When the Kraffts travelled to Indonesia, the country with the highest concentration of volcanoes  in the world, they brought along a small, rubber boat. Its purpose? To float out on a lake made  entirely of acid, a substance released when volcanoes erupt that could disintegrate human  flesh. 

Undeterred by the danger, Maurice paddled out into the middle of the lake with a colleague.  Katia would stay behind to observe and report back if they didn’t survive their mission. 

As the acid sizzled around the boat, they lowered a small bottle tethered by a cable to measure  the depth and acidity level of the lake. Katia took photos on the shore as Maurice paddled  further and further out to collect more samples. Finally acid ate through the cable and claimed  the measurement bottle for good. 

Katia did not like standing on the sidelines while Maurice was in harm’s way. She saw one of  the two paddles slip out of Maurice’s hand and slowly sink into the sizzling acid. Katia’s heart  clenched in her chest, feeling like it was sinking with the paddle. No one was coming to rescue  them. 

Katia thought she might never see her daredevil husband again. 

The minutes that stretched by were agonizing as Katia waited until finally, Maurice was able to  paddle the boat back to safety. 

And when Maurice stepped back on dry land, Katia embraced him –– grateful to have her daring  partner back by her side. 


When the volcano was too explosive and unpredictable to allow them to camp on its rim, Katia  and Maurice would stay in whatever accommodations were the closest. In 1973 a newly formed  volcano erupted without warning, bringing the Kraffts to southern Iceland. While the whole town  had evacuated to safety, Katia and Maurice unloaded their gear into a nearby hotel.  

When Katia reached for her purse, the owner of the hotel waved her away. “The building will be  gone by the end of the week,” he said. “I can’t take your money.” 

Using the hotel as their home base, Katia and Maurice made daily journeys to the volcano. One  evening Katia walked in through the front door, but by the next morning, the volcanic ash had  piled so high that she was forced to exit through the second story window.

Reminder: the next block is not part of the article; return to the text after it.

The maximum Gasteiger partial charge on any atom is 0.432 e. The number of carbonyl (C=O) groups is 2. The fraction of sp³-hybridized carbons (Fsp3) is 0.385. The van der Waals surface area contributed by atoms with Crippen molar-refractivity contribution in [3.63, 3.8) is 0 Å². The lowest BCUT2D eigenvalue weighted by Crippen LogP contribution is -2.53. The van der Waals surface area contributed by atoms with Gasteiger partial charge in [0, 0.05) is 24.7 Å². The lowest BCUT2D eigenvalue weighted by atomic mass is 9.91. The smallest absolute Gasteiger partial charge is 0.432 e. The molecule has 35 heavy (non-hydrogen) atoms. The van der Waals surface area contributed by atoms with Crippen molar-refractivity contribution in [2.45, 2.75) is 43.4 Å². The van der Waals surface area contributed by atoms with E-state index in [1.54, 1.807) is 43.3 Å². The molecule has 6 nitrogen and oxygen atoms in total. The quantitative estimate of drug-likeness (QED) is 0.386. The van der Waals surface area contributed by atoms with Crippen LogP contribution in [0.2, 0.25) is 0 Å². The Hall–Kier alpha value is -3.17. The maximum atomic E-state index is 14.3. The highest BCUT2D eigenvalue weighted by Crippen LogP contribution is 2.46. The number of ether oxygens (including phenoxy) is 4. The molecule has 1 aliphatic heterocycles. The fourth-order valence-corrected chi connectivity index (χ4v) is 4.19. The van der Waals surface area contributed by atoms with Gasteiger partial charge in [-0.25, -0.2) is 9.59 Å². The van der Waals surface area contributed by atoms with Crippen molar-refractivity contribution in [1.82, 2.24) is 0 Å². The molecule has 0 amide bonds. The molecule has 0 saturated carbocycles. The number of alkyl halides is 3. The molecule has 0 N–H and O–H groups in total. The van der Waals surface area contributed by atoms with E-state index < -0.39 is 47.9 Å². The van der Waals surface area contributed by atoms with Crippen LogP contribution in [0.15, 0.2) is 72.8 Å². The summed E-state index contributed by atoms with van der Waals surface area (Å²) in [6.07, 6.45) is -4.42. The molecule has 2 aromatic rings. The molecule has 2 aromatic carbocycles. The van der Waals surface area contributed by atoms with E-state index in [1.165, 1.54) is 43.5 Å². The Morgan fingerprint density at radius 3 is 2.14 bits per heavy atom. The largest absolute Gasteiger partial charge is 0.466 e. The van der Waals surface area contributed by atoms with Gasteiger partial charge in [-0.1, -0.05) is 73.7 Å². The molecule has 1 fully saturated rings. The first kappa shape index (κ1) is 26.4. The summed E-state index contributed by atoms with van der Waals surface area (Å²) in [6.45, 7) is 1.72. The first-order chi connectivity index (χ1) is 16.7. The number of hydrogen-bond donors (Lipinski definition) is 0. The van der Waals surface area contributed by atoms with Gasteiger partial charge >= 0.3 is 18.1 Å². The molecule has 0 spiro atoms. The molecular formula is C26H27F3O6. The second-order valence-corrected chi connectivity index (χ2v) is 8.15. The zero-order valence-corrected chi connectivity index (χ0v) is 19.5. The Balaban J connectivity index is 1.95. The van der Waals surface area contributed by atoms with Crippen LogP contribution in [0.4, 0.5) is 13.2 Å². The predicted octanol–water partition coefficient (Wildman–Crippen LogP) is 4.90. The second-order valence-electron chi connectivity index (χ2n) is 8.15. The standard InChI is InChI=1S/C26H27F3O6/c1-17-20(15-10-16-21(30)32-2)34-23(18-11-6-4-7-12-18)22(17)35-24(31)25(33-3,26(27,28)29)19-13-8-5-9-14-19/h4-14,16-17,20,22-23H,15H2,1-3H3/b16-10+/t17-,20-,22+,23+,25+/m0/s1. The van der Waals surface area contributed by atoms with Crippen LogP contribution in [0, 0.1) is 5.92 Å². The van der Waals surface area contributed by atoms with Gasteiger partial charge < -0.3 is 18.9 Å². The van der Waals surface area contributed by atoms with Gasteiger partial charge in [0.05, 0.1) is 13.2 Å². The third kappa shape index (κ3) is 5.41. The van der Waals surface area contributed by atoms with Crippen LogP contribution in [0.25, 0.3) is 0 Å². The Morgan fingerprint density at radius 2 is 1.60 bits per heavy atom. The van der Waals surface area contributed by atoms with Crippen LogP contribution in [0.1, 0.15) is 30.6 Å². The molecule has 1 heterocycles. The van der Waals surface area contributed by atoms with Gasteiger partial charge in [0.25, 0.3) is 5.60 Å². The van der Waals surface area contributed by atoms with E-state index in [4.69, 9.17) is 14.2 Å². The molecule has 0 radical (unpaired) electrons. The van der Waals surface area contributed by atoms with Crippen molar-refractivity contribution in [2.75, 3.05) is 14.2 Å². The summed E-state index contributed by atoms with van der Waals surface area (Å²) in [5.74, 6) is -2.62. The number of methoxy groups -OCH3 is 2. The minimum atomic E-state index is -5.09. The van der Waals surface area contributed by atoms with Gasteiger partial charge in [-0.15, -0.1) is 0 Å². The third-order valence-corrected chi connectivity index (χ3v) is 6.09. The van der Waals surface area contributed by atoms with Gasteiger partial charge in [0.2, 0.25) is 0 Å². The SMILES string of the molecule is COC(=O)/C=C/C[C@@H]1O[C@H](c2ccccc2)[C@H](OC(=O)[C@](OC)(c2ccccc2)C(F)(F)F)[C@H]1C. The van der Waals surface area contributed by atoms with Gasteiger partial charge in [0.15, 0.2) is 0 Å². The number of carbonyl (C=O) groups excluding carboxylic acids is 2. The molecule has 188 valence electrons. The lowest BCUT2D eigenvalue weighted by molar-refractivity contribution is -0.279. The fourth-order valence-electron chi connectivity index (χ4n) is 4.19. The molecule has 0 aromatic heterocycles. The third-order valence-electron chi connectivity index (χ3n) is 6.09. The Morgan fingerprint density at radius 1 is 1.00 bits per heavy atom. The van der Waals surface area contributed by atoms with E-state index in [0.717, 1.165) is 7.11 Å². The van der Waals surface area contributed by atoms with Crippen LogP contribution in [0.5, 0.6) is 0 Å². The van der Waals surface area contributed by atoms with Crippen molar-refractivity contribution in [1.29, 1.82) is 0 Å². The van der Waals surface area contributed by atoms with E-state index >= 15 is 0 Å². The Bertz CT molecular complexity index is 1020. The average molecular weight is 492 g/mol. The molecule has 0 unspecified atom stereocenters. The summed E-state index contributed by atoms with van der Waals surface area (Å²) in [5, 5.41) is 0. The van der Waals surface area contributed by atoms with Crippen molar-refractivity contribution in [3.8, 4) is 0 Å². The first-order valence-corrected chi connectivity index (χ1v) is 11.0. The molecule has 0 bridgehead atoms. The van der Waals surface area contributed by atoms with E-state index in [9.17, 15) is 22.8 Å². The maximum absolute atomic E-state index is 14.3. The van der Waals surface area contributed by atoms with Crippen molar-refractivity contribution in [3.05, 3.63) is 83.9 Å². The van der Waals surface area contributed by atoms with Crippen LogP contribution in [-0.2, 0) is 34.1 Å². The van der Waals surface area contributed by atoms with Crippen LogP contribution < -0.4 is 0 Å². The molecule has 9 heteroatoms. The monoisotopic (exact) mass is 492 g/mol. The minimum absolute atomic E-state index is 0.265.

Instead of feeling afraid, Katia and Maurice were delighted by this adventure. Even while the  erupting lava flow narrowed the entrance of the harbor where they had arrived, threatening to  close it off completely from the sea, Katia continued her work. 


After 23 years of travel and research, Katia and Maurice were the most famous volcanologists in  the world. Out of 500 active volcanoes in the world, the Kraffts had studied nearly 300 of them.  Wherever there were signs of an eruption, they would immediately pack their bags and travel  there. Sometimes there would be two volcanic events at once, so Katia and Maurice would  separate to cover more ground. 

But in 1991 they were both called to the same eruption at Mount Unzen on the island of Japan.  They climbed above the surrounding rice paddies, ascending to a low plateau two miles from  the volcano’s summit. Forty-one people ––mostly geologists and journalists ––joined them that  day. 

Then without warning, a pyroclastic lava flow broke free. The Kraffts themselves had warned the  public about pyroclastic lava flows. The massive river of lava travels faster than a speeding car,  and it’s one of the most dangerous events that can happen during a volcanic eruption. 

There was no time to react.  

The pressure of the flow carried burning-hot lava and toxic gas hundreds of kilometers down the  slope of Unzen at lightning speed. 

In the valley below, a cloud of ash filled the sky above the surrounding tobacco and tea  plantations. Rocks and debris shot down into the valley, burning the crops.  

Within seconds everything in the path of the flow was destroyed. 


“French Volcanologists Among the Missing,” read the newspaper headlines on the streets of  Paris. 

After publishing many books, producing several films, and appearing on television numerous  times, the Kraffts had become widely admired for their dedication and courage. Surely the  couple had somehow escaped, people assured themselves. But as days passed, the hopes that  the Kraffts were holed up somewhere safe, awaiting rescue, evaporated. 

Only days before the eruption, Maurice had told a reporter that Unzen was the most dangerous  volcano he’d ever seen.  

“I have seen so many eruptions in 23 years, that even if I die tomorrow, I don’t care,” Maurice  said. 

By the time Maurice’s final words had made it around the world, the Kraffts were confirmed  dead.  

Katia’s legacy lives on through her contributions to the scientific community. During her lifetime  the images and footage she captured of volcanic eruptions convinced public officials to enlist  her in better preparing for and responding to volcanic eruptions. Because of the research she  conducted, thousands of lives have been saved.